The only time the spray needs to operate is when the intercooler itself (not the intake air temp!) is hot and the engine is under moderate/high load. Furthermore, the longer the spray has run, the longer it should keep running after the load or temperature drops below the trigger point. (Why? Because it’s likely that the amount of heat stored in the intercooler will then be greater.)

Having a spray controller that takes into account the above points automatically allows for:

  • Days where it’s raining (and so the intercooler is already being sprayed with water!)

  • Short bursts of boost (where the intercooler won’t have risen much in temperature)

  • Hard driving where there’s lots of full throttle work mixed with zero throttle (the spray will keep running during gear changes and quick throttle lifts for corners)

  • How effective the spray actually is at cooling (weather with low relative humidity will allow the spray to work more effectively, so it doesn’t have to be on so long)

  • Variations in road speed and so airflow (eg you’re stuck behind a truck slowly climbing a long hill)

In short, the New Intelligent Intercooler Water Spray Controller does all of this – and also has a coloured LED bargraph showing actual measured intercooler temp. The latter makes it much easier to set the system up. Intrigued? Next week we’ll cover the new system.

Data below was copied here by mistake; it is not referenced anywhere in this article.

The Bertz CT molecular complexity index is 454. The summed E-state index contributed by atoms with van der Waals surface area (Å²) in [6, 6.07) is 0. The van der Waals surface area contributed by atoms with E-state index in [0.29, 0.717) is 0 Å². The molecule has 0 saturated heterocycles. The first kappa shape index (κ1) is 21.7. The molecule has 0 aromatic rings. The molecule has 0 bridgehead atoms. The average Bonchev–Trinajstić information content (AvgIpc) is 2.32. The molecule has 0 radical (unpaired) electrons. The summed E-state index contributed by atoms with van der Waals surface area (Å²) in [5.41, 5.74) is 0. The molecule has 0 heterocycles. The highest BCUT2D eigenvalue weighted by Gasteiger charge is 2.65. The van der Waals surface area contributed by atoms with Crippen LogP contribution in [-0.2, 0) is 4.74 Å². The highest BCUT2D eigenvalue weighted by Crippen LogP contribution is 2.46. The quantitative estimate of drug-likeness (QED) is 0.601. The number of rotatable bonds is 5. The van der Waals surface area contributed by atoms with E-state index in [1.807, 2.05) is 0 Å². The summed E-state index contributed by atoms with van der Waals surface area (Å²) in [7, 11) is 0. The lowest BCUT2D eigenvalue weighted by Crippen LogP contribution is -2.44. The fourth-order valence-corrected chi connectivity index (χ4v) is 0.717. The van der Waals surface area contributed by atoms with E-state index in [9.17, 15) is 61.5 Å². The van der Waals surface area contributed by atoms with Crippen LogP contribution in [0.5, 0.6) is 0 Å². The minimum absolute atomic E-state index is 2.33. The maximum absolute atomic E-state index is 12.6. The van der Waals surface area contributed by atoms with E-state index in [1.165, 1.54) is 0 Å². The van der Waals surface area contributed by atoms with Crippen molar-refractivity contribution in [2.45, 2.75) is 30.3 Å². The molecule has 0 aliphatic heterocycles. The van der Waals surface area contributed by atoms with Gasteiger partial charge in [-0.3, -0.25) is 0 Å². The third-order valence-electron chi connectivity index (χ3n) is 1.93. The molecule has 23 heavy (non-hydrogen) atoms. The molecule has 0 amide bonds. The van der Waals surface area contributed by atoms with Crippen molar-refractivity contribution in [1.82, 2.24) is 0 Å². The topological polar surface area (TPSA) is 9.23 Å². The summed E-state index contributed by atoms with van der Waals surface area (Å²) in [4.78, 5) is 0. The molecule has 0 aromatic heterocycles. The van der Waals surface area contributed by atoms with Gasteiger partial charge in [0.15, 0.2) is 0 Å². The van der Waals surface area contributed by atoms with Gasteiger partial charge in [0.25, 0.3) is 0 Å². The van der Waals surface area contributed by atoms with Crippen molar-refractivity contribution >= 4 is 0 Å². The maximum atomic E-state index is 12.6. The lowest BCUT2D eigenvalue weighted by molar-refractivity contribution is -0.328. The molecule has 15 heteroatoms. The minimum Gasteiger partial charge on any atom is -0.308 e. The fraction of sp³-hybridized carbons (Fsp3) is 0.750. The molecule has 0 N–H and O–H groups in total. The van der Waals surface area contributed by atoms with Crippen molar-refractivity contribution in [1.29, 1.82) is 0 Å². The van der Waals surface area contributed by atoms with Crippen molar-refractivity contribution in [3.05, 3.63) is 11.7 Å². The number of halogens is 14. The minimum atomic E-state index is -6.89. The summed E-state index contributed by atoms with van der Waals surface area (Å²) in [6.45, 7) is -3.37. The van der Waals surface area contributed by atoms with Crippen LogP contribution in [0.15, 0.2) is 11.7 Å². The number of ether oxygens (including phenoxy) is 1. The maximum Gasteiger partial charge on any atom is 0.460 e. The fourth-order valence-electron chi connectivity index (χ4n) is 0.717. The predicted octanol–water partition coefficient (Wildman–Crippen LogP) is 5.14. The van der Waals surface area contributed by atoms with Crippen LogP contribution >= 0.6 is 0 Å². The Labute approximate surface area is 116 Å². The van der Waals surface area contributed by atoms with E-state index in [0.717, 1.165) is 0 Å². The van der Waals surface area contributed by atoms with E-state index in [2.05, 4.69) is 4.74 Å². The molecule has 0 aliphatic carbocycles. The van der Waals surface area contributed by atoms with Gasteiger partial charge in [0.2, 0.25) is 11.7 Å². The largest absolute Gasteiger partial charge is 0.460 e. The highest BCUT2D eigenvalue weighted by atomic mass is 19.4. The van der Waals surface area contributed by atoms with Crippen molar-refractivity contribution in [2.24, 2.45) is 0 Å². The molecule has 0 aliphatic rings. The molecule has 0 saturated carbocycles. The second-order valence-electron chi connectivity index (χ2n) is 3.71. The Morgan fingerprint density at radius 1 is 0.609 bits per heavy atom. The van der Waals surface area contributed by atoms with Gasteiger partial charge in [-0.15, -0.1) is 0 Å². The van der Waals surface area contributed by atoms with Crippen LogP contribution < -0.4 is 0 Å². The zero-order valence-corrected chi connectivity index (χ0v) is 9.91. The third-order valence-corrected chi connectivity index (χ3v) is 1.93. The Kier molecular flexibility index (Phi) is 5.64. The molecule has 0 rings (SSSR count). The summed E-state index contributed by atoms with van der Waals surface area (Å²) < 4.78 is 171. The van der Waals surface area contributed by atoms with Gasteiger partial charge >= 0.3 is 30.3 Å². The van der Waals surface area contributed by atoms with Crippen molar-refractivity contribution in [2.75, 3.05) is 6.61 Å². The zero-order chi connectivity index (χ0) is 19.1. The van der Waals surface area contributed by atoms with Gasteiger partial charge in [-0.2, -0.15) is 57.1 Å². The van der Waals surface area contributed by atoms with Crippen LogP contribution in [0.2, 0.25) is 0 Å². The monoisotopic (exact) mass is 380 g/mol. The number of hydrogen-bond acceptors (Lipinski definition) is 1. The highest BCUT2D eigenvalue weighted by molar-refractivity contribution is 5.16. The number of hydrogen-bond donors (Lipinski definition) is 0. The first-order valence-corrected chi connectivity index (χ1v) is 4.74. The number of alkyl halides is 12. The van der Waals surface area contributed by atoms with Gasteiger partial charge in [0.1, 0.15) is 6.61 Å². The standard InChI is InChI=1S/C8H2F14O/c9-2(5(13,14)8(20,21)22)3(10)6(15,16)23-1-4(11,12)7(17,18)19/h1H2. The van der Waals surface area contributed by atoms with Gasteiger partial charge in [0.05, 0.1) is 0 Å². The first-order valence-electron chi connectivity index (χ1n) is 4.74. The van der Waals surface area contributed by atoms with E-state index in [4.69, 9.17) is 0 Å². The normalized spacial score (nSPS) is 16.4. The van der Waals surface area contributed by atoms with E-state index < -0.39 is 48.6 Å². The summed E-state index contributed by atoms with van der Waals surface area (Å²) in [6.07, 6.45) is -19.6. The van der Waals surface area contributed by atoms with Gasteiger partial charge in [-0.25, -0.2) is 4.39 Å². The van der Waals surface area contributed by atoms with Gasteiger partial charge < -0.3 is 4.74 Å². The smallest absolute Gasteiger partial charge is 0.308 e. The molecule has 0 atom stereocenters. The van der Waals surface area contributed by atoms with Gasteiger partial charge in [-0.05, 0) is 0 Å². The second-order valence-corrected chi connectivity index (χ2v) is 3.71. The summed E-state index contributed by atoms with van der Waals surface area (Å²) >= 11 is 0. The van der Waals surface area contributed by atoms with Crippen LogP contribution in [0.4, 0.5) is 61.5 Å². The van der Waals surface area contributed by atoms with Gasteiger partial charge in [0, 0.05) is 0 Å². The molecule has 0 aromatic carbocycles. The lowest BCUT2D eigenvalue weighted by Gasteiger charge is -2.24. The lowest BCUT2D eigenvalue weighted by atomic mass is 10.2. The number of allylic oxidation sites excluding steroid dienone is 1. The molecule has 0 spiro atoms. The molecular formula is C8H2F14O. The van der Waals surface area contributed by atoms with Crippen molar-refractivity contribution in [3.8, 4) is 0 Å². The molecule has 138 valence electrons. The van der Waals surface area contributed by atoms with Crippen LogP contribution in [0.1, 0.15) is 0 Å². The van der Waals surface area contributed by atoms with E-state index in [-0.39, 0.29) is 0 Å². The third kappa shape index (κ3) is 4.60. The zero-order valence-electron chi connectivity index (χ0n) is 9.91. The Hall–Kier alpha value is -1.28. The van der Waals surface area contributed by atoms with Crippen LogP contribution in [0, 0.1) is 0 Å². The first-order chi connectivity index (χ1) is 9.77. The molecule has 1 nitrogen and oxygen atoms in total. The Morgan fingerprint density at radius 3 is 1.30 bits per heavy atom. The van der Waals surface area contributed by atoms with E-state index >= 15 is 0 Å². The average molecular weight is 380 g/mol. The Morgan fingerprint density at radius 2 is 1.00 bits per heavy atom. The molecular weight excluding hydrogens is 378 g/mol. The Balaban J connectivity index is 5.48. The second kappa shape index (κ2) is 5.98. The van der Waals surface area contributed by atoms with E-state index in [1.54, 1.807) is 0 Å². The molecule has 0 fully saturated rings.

Summary of Intercooler Water Spray Control Approaches

Control Technique

Advantages

Disadvantages

Boost Pressure Switch

  • Simple, cheap

  • Relatively late switch on

  • Switches off on gear changes, even when driving hard

  • Switches off on trailing throttle, even when driving hard

  • Operates even when intercooler is cold

  • May be on continuously during high speed cruise

  • Wasteful of water

Throttle Position Switch

  • Simple, cheap

  • Early switch-on

  • Switches off on gear changes, even when driving hard

  • Switches off on trailing throttle, even when driving hard

  • Operates even when intercooler is cold

  • Wasteful of water

Intake Air Temperature Switch

  • Operates only with high intake air temps

  • Will continue to operate during gear changes and on trailing throttle

  • Simple, cheap

  • In urban driving can be on continuously due to radiator heat soak, lack of engine airflow

  • Very wasteful of water

Boost or Throttle Position switch plus series intake air Temperature Switch

  • Operates only with high intake air temps

  • Can have early switch on

  • Switches off on gear changes, even when driving hard

  • Switches off on trailing throttle, even when driving hard

  • Depending on system dynamics, can be wasteful of water

Adjustable boost or throttle position input plus adjustable intercooler core temperature plus inbuilt off delay

  • Operates only when intercooler core is hot

  • Early switch-on

  • Runs through gearchanges and short throttle lifts

  • Runs longer when intercooler has copped a lot of heat dump

  • Not actively predictive of driver’s behaviour